The effect of hepatic and mesenteric arterial denervation on the hepatic haemodynamic response to hypercapnia and hypoxia was studied in 13 pentobarbitone anaesthetized greyhounds. Electromagnetic flowmeters were used to measure blood flow in the hepatic artery (HA) and portal vein (PV).
Hypercapnia of 100 mm HgPaCO2 increased PV blood flow and decreased HA blood flow, with opposite changes in mesenteric and HA vascular resistances. All parameters tended to return slightly towards baseline with extended periods of hypercapnia. HA denervation eliminated the changes in HA flow and resistance, while mesenteric arterial denervation appeared to prevent the secondary changes in PV blood flow and mesenteric vascular resistance. It is concluded that the sympathetic nervous system is responsible for the HA vasoconstriction observed during hypercapnia and that it exerts a delayed slight inhibitory influence on a predominantly direct vasodilatory effect of carbon dioxide on the mesenteric vasculature.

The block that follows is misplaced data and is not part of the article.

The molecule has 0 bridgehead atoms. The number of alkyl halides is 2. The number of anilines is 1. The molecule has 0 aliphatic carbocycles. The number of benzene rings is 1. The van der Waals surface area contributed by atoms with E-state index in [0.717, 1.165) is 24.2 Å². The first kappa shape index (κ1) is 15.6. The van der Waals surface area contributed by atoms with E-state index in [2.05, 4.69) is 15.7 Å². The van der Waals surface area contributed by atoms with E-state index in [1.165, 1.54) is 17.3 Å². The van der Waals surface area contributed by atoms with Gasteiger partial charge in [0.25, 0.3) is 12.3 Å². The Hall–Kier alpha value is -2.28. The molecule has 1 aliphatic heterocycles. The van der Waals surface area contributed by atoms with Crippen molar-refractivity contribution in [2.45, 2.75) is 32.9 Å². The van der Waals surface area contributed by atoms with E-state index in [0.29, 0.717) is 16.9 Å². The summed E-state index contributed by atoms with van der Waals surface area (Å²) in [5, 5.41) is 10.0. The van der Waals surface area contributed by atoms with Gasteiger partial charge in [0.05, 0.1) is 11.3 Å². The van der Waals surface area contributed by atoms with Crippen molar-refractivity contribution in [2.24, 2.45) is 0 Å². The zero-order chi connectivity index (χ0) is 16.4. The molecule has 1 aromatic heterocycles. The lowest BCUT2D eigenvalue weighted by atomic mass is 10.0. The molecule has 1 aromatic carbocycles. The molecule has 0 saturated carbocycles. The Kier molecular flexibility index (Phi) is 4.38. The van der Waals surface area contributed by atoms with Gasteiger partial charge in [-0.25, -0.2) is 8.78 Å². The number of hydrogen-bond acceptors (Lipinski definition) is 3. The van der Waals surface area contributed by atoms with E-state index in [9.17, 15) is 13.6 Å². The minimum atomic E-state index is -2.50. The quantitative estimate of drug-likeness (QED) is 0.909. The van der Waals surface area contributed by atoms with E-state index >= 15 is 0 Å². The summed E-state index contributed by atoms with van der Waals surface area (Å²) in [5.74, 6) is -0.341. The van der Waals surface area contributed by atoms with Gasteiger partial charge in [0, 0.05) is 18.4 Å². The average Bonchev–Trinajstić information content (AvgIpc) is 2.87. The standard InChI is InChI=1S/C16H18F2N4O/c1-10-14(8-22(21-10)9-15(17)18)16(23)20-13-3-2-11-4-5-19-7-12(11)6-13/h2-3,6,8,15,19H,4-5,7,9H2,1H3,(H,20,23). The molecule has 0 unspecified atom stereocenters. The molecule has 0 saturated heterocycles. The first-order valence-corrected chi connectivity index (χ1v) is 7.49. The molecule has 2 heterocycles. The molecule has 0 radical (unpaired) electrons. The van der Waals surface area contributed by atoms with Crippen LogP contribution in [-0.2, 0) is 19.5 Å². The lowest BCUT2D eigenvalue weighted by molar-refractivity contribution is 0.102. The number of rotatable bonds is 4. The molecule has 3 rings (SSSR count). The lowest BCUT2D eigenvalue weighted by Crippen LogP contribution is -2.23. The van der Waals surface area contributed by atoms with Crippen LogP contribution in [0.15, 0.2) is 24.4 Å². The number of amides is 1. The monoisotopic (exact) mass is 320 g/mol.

Hypoxia of 40 mm HgPaCO2 produced sustained increases in HA and mesenteric vascular resistances and a small increase in PV blood flow, together with a pronounced increase in systemic arterial blood pressure. HA denervation eliminated the HA resistance increase and caused the HA blood flow to increase during hypoxia. Mesenteric arterial denervation prevented the increases in mesenteric resistance, PV flow and arterial blood pressure from being sustained throughout the hypoxic period. It is concluded that hypoxia produces a sympathetically mediated mild vasoconstriction of both the HA and mesenteric vascular systems.